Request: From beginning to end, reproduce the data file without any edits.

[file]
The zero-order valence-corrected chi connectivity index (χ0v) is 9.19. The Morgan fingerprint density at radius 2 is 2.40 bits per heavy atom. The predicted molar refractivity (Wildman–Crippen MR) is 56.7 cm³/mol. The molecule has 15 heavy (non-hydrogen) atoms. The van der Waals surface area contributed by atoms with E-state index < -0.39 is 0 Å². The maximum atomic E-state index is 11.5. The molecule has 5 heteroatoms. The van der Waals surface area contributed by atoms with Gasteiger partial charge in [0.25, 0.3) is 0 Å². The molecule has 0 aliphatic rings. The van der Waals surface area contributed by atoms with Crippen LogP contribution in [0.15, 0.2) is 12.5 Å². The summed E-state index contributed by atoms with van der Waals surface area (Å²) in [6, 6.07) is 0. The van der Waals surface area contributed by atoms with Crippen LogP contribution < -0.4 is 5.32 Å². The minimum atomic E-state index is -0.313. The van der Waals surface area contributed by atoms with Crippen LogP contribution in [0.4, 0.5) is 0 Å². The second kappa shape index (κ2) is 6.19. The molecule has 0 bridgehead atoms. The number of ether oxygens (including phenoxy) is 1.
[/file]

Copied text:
The zero-order valence-corrected chi connectivity index (χ0v) is 9.19. The Morgan fingerprint density at radius 2 is 2.40 bits per heavy atom. The predicted molar refractivity (Wildman–Crippen MR) is 56.7 cm³/mol. The molecule has 15 heavy (non-hydrogen) atoms. The van der Waals surface area contributed by atoms with E-state index < -0.39 is 0 Å². The maximum atomic E-state index is 11.5. The molecule has 5 heteroatoms. The van der Waals surface area contributed by atoms with Gasteiger partial charge in [0.25, 0.3) is 0 Å². The molecule has 0 aliphatic rings. The van der Waals surface area contributed by atoms with Crippen LogP contribution in [0.15, 0.2) is 12.5 Å². The summed E-state index contributed by atoms with van der Waals surface area (Å²) in [6, 6.07) is 0. The van der Waals surface area contributed by atoms with Crippen LogP contribution < -0.4 is 5.32 Å². The minimum atomic E-state index is -0.313. The van der Waals surface area contributed by atoms with Crippen LogP contribution in [0.4, 0.5) is 0 Å². The second kappa shape index (κ2) is 6.19. The molecule has 0 bridgehead atoms. The number of ether oxygens (including phenoxy) is 1.